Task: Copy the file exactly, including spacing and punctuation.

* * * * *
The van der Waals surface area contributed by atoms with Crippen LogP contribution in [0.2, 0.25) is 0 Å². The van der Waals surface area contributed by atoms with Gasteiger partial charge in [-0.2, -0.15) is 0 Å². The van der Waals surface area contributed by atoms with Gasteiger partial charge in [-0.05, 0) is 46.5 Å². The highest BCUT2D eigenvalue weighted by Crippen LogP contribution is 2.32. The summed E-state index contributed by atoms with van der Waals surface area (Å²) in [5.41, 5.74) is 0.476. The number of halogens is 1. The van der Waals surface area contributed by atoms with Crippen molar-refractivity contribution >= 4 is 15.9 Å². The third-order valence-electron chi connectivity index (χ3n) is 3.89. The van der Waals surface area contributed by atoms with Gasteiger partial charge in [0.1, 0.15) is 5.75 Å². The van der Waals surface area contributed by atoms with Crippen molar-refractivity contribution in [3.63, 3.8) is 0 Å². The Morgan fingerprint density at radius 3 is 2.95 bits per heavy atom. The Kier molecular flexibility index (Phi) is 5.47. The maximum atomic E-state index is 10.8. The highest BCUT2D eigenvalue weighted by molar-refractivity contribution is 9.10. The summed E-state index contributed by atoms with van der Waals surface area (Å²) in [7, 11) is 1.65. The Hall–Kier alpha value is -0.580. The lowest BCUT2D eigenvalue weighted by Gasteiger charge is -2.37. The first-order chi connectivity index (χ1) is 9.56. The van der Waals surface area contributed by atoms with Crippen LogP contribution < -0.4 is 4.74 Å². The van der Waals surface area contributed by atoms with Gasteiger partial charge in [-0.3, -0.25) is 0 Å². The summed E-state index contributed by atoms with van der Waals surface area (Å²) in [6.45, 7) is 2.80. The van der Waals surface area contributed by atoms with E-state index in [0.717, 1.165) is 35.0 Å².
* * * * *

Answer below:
The van der Waals surface area contributed by atoms with Crippen LogP contribution in [0.2, 0.25) is 0 Å². The van der Waals surface area contributed by atoms with Gasteiger partial charge in [-0.2, -0.15) is 0 Å². The van der Waals surface area contributed by atoms with Gasteiger partial charge in [-0.05, 0) is 46.5 Å². The highest BCUT2D eigenvalue weighted by Crippen LogP contribution is 2.32. The summed E-state index contributed by atoms with van der Waals surface area (Å²) in [5.41, 5.74) is 0.476. The number of halogens is 1. The van der Waals surface area contributed by atoms with Crippen molar-refractivity contribution >= 4 is 15.9 Å². The third-order valence-electron chi connectivity index (χ3n) is 3.89. The van der Waals surface area contributed by atoms with Gasteiger partial charge in [0.1, 0.15) is 5.75 Å². The van der Waals surface area contributed by atoms with Crippen molar-refractivity contribution in [3.63, 3.8) is 0 Å². The Morgan fingerprint density at radius 3 is 2.95 bits per heavy atom. The Kier molecular flexibility index (Phi) is 5.47. The maximum atomic E-state index is 10.8. The highest BCUT2D eigenvalue weighted by molar-refractivity contribution is 9.10. The summed E-state index contributed by atoms with van der Waals surface area (Å²) in [7, 11) is 1.65. The Hall–Kier alpha value is -0.580. The lowest BCUT2D eigenvalue weighted by Gasteiger charge is -2.37. The first-order chi connectivity index (χ1) is 9.56. The van der Waals surface area contributed by atoms with Crippen LogP contribution < -0.4 is 4.74 Å². The van der Waals surface area contributed by atoms with Gasteiger partial charge in [-0.3, -0.25) is 0 Å². The summed E-state index contributed by atoms with van der Waals surface area (Å²) in [6.45, 7) is 2.80. The van der Waals surface area contributed by atoms with E-state index in [0.717, 1.165) is 35.0 Å².